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Carriage Rides in Charleston: 5 Tips Before Climbing Aboard

BY: Editors | Aug 31, 2018

Horse carriage with tourists headed down street

It's fitting that carriage rides in Charleston, South Carolina are so popular. The city was founded all the way back in 1670, making it one of the oldest cities in the United States, and home to some remarkably historic buildings, including mansions and churches dating back to the early 1700s.

After debuting in the 1970s, the carriage tour industry has only expanded, to the point that some residents don't find the constant clip-clop of hooves on asphalt so charming anymore. But for tourists, the rides are a must-do. Not only might you get to see sights like the Old Exchange and Provost (where the British held prisoners during the Revolutionary War) and Rainbow Row (a stretch of 13 colorful Georgian row houses on East Bay St.), but you get to do it while a beautiful draft horse leads the way.

Here's what you should know before you book:

Your route is determined by chance.

There can be up to 20 carriages on the streets of Charleston at any given time, so to avoid gridlock, the city has come up with an unusual way to regulate traffic: a lottery. Before each tour, the carriage company holds a drawing to randomly select one of four zones for the ride to cover. That means that you won't know where you're headed or what you'll see until it's time to hit the streets.

But most people say you can't go wrong.

Despite the random nature of the route selection, there isn't much risk involved. There's little consensus on which zone is the best draw, and all of them will provide you with views of the city's historic architecture and palmetto-lined streets. Still, if you have your heart set on seeing a specific section of the city, you may be better off booking a walking tour.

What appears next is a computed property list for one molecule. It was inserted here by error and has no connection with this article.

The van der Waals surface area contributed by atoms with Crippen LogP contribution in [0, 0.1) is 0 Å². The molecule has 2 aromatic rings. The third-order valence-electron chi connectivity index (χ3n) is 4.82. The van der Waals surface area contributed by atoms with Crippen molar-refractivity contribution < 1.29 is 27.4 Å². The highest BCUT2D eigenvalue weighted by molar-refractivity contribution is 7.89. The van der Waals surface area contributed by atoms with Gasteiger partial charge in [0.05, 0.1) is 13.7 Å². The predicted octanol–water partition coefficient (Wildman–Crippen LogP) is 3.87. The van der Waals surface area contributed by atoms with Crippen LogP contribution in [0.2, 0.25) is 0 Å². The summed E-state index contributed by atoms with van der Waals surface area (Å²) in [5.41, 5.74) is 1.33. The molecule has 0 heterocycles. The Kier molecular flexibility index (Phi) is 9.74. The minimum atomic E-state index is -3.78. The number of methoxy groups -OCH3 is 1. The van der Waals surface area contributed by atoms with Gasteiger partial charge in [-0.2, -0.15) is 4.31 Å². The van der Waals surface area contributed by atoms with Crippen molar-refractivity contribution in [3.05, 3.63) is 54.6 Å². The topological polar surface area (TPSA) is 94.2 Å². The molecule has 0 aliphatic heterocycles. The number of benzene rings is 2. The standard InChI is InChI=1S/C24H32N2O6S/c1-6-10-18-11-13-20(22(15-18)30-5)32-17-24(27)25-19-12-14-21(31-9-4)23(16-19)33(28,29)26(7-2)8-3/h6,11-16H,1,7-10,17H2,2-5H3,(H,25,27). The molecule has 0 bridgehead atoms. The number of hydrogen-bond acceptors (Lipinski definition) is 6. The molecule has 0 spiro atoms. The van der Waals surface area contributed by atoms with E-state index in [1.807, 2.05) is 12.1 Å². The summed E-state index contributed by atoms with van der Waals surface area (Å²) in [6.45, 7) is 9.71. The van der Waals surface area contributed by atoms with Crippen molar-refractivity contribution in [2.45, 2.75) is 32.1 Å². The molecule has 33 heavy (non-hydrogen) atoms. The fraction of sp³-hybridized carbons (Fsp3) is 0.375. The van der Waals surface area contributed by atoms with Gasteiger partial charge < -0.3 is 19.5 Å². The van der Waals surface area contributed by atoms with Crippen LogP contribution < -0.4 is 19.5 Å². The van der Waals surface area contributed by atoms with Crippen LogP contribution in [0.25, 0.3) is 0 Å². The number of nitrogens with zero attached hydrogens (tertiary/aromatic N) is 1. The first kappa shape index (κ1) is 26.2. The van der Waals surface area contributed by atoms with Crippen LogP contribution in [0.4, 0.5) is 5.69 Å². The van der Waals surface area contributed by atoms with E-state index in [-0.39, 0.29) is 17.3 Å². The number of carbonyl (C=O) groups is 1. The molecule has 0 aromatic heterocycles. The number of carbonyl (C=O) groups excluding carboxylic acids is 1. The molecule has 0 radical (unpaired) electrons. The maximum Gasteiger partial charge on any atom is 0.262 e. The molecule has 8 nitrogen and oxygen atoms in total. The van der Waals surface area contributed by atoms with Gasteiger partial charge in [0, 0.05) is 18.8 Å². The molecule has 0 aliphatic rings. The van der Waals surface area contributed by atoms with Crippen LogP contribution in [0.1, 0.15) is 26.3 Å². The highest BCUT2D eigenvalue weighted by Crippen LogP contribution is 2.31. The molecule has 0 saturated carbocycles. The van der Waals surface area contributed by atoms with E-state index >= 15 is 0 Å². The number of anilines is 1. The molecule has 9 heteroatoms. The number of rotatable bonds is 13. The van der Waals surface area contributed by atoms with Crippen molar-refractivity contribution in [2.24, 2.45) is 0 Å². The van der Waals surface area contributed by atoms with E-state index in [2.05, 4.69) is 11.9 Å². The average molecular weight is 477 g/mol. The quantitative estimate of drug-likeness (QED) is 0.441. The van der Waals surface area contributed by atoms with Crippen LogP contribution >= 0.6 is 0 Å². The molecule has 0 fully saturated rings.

Go in the morning to beat the heat.

Charleston has a hot, humid climate, with an average high temperature in the high 80s during summer months. What we're saying is, you may not want to spend too much time outdoors in the heat of the afternoon. But there's actually another reason to book a morning ride: if temperatures reach 95, or if the heat index reaches 110, tours are suspended to protect the animals.

Carriage rides are often a second career for the horses.

Carolina Polo and Carriage Company states on its website that most of its horses started their lives on Amish farms, where they were trained to follow directions and obey their reigns. Other companies also claim that the carriage industry provides work for animals that might otherwise have trouble finding someone to care for them.

You may get to interact with the animals.

Palmetto Carriage Company hosts an open stable dubbed the Big Red Barn that visitors can walk before their tours. Inside they'll see about 35 mules and 20 horses, as well as goats and chickens. Meanwhile Old South Carriage Company hosts a 15-minute "Meet the Horses" tour inside its own stables before each ride. Some companies even let you pet the animals as part of the tour experience—though only under supervision.

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